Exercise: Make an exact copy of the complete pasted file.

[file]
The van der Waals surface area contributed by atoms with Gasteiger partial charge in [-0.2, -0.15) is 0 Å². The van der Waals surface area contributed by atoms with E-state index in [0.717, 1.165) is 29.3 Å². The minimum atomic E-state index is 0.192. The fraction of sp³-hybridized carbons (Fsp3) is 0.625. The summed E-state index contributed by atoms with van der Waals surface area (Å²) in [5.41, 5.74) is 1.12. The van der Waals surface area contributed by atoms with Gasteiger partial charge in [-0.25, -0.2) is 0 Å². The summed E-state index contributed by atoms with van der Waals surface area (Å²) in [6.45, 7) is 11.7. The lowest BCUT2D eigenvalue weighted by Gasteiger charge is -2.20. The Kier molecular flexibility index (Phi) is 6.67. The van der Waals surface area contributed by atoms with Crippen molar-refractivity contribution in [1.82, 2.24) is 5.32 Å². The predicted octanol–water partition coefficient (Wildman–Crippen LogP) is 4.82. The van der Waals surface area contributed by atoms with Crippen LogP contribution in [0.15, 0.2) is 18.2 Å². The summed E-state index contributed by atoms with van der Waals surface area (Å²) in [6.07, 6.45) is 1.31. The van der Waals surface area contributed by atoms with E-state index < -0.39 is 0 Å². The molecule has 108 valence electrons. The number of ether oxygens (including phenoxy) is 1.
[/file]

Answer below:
The van der Waals surface area contributed by atoms with Gasteiger partial charge in [-0.2, -0.15) is 0 Å². The van der Waals surface area contributed by atoms with E-state index in [0.717, 1.165) is 29.3 Å². The minimum atomic E-state index is 0.192. The fraction of sp³-hybridized carbons (Fsp3) is 0.625. The summed E-state index contributed by atoms with van der Waals surface area (Å²) in [5.41, 5.74) is 1.12. The van der Waals surface area contributed by atoms with Gasteiger partial charge in [-0.25, -0.2) is 0 Å². The summed E-state index contributed by atoms with van der Waals surface area (Å²) in [6.45, 7) is 11.7. The lowest BCUT2D eigenvalue weighted by Gasteiger charge is -2.20. The Kier molecular flexibility index (Phi) is 6.67. The van der Waals surface area contributed by atoms with Crippen molar-refractivity contribution in [1.82, 2.24) is 5.32 Å². The predicted octanol–water partition coefficient (Wildman–Crippen LogP) is 4.82. The van der Waals surface area contributed by atoms with Crippen LogP contribution in [0.15, 0.2) is 18.2 Å². The summed E-state index contributed by atoms with van der Waals surface area (Å²) in [6.07, 6.45) is 1.31. The van der Waals surface area contributed by atoms with E-state index < -0.39 is 0 Å². The molecule has 108 valence electrons. The number of ether oxygens (including phenoxy) is 1.